More on How to Focus on Yourself

Featured photo credit: Anastase Maragos via unsplash.com

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John Hall

John Hall is the co-founder and president of Calendar, a leading scheduling and productivity app that will change how we manage and invest our time.

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Last Updated on November 27, 2020

What Should Be Your End Goal In Life Above All Else?

What Should Be Your End Goal In Life Above All Else?

What if someone walks up to you and asks: what is your life mission? what is the one thing you have set out to do with your life?

What would your response be?

This is a question that requires some deep reflection, and it is about the end goal of your life.

It is fine to have career goals, financial goals, travel goals, and all that. But to make meaning out of life, there has to be an ultimate goal – a definite purpose around which every other thing revolves.

Let’s start with a couple of end goal examples of some of the highly successful people. Reading them might help you find some ideas on how you might write or structure your own goal.

Mark Zuckerberg – Facebook CEO

Zuckerberg is as popular as Facebook itself, and the impact of this world’s number 1 social media platform speaks loudly for itself. Facebook’s goal is:[1]

“To bring the world closer together.”

Zuckerberg did make a mention of his own goal as follows:[2].

“My work is about connecting the world and giving everyone a voice.”

Jeff Bezos – Amazon CEO

Jeff Bezos founded the multinational technology company Amazon. The goal of the company, which focuses on e-commerce, cloud computing, digital streaming, and artificial intelligence, is to be:[3]

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“Earth’s most customer-centric company.”

Elon Musk – SpaceX CEO

Elon Musk created Space X, Tesla, and SolarCity to actualize his vision, which is:[4]

“To change the world and help humanity, reduce global warming through sustainable energy production and consumption, and reduce the risk of human extinction by establishing a human colony on Mars.”

Oprah Winfrey – Celebrity and American Media Executive

Oprah has many goals, but one goal that seems to capture everything else is her goal:[5]

“To help people take better control of their life and destinies.”

How to Create Your End Goal in Life

When it comes to creating your life’s end goal, you have to consider certain factors to come up with a goal that is truly worth it. These include your life experiences, heart desires, personality type, potentials, and other things.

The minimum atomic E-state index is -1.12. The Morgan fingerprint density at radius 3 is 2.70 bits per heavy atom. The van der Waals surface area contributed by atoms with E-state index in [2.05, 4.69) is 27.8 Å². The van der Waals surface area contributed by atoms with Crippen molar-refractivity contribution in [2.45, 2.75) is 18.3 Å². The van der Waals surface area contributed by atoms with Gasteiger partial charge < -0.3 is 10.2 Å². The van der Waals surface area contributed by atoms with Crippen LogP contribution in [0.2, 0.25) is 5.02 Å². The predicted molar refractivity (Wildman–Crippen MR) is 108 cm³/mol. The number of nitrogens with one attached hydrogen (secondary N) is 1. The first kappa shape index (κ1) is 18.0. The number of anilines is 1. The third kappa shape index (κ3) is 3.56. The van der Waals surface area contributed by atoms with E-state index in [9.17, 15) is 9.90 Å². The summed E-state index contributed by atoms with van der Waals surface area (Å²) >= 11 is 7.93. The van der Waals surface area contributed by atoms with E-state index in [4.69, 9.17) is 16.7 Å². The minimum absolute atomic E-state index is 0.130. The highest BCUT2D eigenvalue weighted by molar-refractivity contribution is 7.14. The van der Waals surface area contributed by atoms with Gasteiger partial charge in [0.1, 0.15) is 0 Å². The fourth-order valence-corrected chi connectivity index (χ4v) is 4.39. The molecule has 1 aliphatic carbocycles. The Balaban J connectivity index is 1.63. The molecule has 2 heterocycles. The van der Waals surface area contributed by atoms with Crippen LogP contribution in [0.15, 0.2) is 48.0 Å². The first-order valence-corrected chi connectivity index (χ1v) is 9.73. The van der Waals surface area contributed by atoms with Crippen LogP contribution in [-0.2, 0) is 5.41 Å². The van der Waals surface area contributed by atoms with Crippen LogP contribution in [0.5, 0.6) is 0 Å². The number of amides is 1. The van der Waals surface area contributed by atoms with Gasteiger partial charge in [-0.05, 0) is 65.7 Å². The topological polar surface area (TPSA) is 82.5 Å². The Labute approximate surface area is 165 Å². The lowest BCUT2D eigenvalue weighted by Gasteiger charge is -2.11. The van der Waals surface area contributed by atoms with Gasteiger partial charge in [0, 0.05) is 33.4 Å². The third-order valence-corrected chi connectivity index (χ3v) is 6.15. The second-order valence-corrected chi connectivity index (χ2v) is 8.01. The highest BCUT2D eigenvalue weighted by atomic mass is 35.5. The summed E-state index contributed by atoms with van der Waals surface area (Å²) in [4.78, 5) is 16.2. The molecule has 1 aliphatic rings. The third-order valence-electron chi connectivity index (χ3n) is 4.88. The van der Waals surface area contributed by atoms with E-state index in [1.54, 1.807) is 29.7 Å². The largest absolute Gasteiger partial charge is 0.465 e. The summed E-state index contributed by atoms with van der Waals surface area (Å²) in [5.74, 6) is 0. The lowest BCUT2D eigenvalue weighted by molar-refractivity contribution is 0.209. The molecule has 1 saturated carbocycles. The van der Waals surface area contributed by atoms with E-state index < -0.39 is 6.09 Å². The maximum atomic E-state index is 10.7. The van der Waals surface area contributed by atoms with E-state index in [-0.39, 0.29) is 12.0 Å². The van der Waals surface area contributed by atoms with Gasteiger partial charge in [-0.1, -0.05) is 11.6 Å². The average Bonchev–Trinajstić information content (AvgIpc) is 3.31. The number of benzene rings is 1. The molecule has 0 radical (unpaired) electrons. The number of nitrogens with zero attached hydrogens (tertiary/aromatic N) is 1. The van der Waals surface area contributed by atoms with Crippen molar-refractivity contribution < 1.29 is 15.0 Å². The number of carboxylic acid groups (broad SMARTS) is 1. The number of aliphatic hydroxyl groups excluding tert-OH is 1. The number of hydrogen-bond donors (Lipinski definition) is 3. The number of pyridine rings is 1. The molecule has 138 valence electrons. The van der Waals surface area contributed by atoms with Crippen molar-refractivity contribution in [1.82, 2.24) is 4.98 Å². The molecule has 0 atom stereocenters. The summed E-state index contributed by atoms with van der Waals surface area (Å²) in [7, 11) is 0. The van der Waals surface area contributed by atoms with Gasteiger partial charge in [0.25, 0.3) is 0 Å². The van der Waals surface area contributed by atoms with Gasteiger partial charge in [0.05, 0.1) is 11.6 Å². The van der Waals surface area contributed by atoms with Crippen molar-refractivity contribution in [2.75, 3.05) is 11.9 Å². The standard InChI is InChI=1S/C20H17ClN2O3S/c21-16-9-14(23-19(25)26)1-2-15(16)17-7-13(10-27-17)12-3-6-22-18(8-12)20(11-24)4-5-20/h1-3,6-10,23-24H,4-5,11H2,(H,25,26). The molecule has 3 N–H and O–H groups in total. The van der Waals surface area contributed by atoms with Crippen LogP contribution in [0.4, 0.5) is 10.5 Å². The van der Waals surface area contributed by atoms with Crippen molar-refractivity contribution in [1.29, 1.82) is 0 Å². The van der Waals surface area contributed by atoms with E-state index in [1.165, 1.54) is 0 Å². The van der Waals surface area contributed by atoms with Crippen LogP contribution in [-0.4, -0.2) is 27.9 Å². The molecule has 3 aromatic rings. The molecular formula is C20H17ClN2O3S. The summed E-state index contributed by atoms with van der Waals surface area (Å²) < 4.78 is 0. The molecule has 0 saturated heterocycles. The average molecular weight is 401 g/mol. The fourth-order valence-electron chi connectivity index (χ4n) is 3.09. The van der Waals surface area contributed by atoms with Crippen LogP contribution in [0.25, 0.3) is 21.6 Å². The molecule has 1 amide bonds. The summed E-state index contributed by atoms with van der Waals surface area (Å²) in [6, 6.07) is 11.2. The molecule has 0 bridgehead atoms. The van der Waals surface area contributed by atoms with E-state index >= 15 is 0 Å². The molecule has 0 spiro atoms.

1. What Has Your Life Experience Been Like?

Your experiences in life shape you in many ways, and they can be a precursor to what would be your main goal in life. These include experiences growing up, education, career, etc.

Family Background

Family background affects your value system and can shape your thoughts about what is ideal as a life pursuit.

For example, if you are from an affluent family, you will probably be thinking in terms of continuing the legacy of your family’s wealth. And if you are from an average income family, you will want to work hard to bequeath something of great value to the generation coming after you.

If your family has a philanthropic or political legacy, you might want to tow that path too. Even if you think differently from what your background has impressed on you, it can still provide you with some clues in shaping your future.

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Educational Upbringing

The kind of formal and informal education you have had opens you up to certain areas of opportunities. Education makes a specialist out of you and determines the area of your proficiency.

Education is continuous, and you can choose to break into new areas as you progress in life. All of your education gives you capabilities for the future that is ahead of you.

Career Progression

Your experience in the world of work can help you determine your end goal.

Your career has exposed you and has shaped you for the future in many ways. If your career has made a great impression on you, seeking a broader platform in your career can be an end goal to pursue.

Other Formative Experiences

Apart from family, education, and career, there are other formative experiences you may have had that can help you realize your true dream.